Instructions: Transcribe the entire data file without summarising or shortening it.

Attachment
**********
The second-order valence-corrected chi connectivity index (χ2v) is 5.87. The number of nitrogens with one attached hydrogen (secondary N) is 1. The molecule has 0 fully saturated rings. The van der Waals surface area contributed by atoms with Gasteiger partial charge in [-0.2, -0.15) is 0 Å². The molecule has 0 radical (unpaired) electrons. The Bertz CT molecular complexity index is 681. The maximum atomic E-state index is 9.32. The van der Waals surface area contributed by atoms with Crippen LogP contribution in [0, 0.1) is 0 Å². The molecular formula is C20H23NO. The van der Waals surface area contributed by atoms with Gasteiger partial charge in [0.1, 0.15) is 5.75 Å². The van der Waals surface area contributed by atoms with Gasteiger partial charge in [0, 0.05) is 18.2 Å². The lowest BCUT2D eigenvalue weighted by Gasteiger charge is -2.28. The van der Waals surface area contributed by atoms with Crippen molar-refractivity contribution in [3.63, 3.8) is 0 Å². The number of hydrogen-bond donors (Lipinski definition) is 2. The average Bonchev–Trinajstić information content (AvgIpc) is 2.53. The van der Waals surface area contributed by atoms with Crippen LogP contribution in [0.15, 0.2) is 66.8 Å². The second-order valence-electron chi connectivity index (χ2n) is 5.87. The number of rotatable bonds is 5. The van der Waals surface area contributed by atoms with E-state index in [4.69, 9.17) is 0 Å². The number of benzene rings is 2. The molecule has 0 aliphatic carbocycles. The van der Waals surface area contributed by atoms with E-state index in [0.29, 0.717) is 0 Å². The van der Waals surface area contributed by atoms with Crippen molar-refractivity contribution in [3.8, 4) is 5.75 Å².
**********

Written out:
The second-order valence-corrected chi connectivity index (χ2v) is 5.87. The number of nitrogens with one attached hydrogen (secondary N) is 1. The molecule has 0 fully saturated rings. The van der Waals surface area contributed by atoms with Gasteiger partial charge in [-0.2, -0.15) is 0 Å². The molecule has 0 radical (unpaired) electrons. The Bertz CT molecular complexity index is 681. The maximum atomic E-state index is 9.32. The van der Waals surface area contributed by atoms with Crippen LogP contribution in [0, 0.1) is 0 Å². The molecular formula is C20H23NO. The van der Waals surface area contributed by atoms with Gasteiger partial charge in [0.1, 0.15) is 5.75 Å². The van der Waals surface area contributed by atoms with Gasteiger partial charge in [0, 0.05) is 18.2 Å². The lowest BCUT2D eigenvalue weighted by Gasteiger charge is -2.28. The van der Waals surface area contributed by atoms with Crippen molar-refractivity contribution in [3.63, 3.8) is 0 Å². The number of hydrogen-bond donors (Lipinski definition) is 2. The average Bonchev–Trinajstić information content (AvgIpc) is 2.53. The van der Waals surface area contributed by atoms with Crippen LogP contribution in [0.15, 0.2) is 66.8 Å². The second-order valence-electron chi connectivity index (χ2n) is 5.87. The number of rotatable bonds is 5. The van der Waals surface area contributed by atoms with E-state index in [4.69, 9.17) is 0 Å². The number of benzene rings is 2. The molecule has 0 aliphatic carbocycles. The van der Waals surface area contributed by atoms with E-state index in [0.29, 0.717) is 0 Å². The van der Waals surface area contributed by atoms with Crippen molar-refractivity contribution in [3.8, 4) is 5.75 Å².